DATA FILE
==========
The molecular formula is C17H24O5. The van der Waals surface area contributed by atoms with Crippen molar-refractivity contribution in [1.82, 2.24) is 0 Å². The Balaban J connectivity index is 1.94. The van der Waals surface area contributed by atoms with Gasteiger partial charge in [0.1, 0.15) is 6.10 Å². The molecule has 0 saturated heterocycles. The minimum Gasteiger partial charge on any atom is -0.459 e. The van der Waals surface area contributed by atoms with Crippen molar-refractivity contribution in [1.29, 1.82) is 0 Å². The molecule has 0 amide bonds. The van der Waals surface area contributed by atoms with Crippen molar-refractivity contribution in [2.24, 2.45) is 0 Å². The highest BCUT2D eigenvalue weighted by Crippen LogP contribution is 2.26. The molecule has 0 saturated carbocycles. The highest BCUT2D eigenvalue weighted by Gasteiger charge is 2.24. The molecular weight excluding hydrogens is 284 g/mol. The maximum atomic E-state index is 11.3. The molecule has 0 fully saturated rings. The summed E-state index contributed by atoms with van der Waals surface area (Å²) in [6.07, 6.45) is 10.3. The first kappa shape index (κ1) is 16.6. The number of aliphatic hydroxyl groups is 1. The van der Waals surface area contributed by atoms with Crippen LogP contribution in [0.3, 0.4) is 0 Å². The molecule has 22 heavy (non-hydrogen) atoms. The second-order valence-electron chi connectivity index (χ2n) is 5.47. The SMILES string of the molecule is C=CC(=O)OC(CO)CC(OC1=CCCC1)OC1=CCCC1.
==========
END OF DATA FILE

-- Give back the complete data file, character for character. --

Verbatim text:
The molecular formula is C17H24O5. The van der Waals surface area contributed by atoms with Crippen molar-refractivity contribution in [1.82, 2.24) is 0 Å². The Balaban J connectivity index is 1.94. The van der Waals surface area contributed by atoms with Gasteiger partial charge in [0.1, 0.15) is 6.10 Å². The molecule has 0 saturated heterocycles. The minimum Gasteiger partial charge on any atom is -0.459 e. The van der Waals surface area contributed by atoms with Crippen molar-refractivity contribution in [1.29, 1.82) is 0 Å². The molecule has 0 amide bonds. The van der Waals surface area contributed by atoms with Crippen molar-refractivity contribution in [2.24, 2.45) is 0 Å². The highest BCUT2D eigenvalue weighted by Crippen LogP contribution is 2.26. The molecule has 0 saturated carbocycles. The highest BCUT2D eigenvalue weighted by Gasteiger charge is 2.24. The molecular weight excluding hydrogens is 284 g/mol. The maximum atomic E-state index is 11.3. The molecule has 0 fully saturated rings. The summed E-state index contributed by atoms with van der Waals surface area (Å²) in [6.07, 6.45) is 10.3. The first kappa shape index (κ1) is 16.6. The number of aliphatic hydroxyl groups is 1. The van der Waals surface area contributed by atoms with Crippen LogP contribution in [0.3, 0.4) is 0 Å². The molecule has 22 heavy (non-hydrogen) atoms. The second-order valence-electron chi connectivity index (χ2n) is 5.47. The SMILES string of the molecule is C=CC(=O)OC(CO)CC(OC1=CCCC1)OC1=CCCC1.